It took me a while to convince myself to write about “neo-fisherism” as a solution to low trend inflation.
The motivation behind neo-fisherism is relatively intuitive – we have observed nominal interest rates and inflation move together, and require an explanation that supports that stylised fact. Furthermore, the idea behind neo-fisherism is that there is the Fisher effect describes how inflation expectations must move when nominal interest rate goes changes – allowing us to keep our assumption of “neutrality” in the long run with a fixed real interest rate, rather than relying on changes in the neutral real rate of interest.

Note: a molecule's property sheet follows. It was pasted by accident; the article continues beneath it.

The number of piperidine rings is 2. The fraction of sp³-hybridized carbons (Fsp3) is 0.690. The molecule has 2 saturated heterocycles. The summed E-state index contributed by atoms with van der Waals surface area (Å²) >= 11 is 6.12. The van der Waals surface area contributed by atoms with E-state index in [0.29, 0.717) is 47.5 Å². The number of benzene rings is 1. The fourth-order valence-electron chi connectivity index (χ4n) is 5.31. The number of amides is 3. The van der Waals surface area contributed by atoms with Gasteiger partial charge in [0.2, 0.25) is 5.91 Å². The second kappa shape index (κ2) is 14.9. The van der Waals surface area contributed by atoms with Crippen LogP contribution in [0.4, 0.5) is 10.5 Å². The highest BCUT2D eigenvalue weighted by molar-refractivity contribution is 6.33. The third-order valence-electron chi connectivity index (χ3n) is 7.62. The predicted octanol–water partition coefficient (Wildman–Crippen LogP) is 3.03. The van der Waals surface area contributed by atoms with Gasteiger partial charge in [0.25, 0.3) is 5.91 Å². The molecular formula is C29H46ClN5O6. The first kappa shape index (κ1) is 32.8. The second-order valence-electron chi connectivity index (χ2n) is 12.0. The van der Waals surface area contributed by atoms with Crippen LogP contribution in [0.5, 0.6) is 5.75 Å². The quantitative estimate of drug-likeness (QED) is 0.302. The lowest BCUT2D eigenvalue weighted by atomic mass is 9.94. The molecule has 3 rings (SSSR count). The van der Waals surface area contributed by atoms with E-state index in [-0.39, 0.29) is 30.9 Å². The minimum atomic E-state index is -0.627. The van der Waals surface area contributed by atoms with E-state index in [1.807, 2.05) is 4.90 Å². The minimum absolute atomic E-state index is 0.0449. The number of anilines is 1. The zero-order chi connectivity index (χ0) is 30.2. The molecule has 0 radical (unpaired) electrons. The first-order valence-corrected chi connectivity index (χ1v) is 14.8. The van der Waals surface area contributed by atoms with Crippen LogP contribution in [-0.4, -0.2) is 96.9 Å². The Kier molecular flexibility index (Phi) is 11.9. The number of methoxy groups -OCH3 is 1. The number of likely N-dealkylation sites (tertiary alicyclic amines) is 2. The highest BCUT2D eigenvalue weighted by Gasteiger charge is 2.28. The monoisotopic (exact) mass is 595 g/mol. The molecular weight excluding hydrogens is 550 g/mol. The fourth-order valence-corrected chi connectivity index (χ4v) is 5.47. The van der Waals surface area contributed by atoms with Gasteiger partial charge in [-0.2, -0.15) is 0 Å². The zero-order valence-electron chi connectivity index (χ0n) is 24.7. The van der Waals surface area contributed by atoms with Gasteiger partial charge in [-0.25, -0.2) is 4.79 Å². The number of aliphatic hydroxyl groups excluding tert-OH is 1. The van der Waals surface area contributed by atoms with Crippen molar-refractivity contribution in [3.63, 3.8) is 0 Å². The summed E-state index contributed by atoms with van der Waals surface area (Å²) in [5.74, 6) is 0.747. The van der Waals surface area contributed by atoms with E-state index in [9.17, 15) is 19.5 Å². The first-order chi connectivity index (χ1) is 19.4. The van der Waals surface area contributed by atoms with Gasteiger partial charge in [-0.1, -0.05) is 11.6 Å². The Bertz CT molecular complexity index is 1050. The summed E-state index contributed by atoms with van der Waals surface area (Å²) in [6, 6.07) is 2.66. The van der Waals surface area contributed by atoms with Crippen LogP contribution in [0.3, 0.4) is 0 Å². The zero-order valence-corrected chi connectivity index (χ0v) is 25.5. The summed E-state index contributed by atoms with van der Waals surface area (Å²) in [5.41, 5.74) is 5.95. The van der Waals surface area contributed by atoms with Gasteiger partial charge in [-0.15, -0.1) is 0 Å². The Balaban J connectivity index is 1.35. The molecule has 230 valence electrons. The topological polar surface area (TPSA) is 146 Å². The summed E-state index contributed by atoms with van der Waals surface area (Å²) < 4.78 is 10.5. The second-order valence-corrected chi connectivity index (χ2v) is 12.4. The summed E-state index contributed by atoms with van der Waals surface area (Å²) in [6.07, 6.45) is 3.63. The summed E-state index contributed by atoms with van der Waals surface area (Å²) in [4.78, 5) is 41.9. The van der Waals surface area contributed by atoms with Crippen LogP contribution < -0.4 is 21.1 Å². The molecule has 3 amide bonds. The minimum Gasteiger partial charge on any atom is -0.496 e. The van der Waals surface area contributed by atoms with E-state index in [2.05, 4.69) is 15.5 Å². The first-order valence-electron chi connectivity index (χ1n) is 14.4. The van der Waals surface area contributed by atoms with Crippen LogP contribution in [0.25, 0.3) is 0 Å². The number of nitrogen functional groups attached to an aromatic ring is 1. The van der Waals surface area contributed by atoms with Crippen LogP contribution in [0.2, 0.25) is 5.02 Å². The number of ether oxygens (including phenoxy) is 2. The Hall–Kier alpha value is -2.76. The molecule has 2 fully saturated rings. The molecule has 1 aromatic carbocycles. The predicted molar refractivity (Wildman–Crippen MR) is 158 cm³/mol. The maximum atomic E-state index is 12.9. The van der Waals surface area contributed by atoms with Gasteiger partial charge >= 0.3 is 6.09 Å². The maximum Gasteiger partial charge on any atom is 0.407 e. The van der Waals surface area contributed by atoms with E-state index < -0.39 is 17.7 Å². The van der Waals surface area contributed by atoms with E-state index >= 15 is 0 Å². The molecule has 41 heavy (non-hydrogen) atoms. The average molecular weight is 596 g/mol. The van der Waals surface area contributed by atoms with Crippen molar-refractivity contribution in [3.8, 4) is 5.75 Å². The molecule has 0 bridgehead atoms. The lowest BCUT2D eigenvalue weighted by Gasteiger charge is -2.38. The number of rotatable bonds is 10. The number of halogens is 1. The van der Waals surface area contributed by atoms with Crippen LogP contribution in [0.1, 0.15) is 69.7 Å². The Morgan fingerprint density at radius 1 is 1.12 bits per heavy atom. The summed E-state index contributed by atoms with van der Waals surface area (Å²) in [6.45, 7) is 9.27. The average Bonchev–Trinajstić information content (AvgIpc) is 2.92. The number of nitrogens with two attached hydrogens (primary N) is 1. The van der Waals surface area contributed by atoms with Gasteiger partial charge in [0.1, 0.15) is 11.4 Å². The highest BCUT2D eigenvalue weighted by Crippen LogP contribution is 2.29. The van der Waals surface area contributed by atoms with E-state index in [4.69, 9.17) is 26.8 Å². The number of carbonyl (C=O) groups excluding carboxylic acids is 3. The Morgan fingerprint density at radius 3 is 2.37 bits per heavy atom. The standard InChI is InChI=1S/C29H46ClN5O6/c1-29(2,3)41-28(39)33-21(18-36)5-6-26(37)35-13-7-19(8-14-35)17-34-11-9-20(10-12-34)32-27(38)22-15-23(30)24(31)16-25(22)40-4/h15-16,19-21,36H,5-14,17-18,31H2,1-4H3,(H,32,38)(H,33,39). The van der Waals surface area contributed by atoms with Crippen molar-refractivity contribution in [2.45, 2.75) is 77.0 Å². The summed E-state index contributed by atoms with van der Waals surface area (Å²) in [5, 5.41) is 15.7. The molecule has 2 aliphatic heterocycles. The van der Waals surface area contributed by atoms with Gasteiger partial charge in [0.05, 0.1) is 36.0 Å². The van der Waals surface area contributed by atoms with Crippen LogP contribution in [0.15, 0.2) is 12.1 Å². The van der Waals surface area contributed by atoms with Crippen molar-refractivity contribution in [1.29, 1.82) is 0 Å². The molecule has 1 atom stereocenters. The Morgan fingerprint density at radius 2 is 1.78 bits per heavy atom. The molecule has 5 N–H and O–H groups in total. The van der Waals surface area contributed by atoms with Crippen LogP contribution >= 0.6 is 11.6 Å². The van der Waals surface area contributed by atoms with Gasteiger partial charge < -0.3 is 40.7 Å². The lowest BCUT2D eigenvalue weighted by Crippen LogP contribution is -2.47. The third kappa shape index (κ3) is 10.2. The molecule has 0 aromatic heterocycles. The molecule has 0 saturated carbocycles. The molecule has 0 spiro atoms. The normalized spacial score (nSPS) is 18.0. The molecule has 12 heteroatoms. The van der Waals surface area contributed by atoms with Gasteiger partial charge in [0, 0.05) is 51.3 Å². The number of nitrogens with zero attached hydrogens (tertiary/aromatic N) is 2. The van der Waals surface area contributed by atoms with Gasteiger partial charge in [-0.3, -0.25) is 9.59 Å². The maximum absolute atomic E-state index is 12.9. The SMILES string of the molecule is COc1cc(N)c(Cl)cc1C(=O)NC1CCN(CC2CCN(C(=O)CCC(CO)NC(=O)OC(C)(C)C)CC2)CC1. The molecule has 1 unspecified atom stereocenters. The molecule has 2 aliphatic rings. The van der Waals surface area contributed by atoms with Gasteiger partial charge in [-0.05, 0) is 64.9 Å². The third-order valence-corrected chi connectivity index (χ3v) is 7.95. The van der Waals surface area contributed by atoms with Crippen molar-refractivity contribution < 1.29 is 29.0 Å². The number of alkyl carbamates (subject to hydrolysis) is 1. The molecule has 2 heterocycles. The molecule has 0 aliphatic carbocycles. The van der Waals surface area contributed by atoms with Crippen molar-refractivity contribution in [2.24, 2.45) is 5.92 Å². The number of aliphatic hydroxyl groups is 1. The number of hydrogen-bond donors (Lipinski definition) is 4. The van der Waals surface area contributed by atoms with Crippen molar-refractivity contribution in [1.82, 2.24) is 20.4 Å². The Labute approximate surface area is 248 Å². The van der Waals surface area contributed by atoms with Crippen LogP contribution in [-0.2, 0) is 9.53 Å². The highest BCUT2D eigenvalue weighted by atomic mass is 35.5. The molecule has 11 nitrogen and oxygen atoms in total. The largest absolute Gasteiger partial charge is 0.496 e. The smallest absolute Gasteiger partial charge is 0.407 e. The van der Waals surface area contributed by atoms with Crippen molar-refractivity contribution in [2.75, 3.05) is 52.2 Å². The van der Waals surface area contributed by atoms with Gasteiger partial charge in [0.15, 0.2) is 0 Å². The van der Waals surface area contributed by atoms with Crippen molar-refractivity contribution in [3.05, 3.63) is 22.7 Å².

However, at face value this completely contradicts the conventional monetary policy set up, where we were taught that inflation rate and nominal interest rate follow the Taylor principle, so that when you cut the nominal interest rate, then inflation (and inflation expectations) goes up. Given this way of thinking, and the empirical regularity that inflation and nominal interest rates DO move together, does this overturn conventional monetary economics?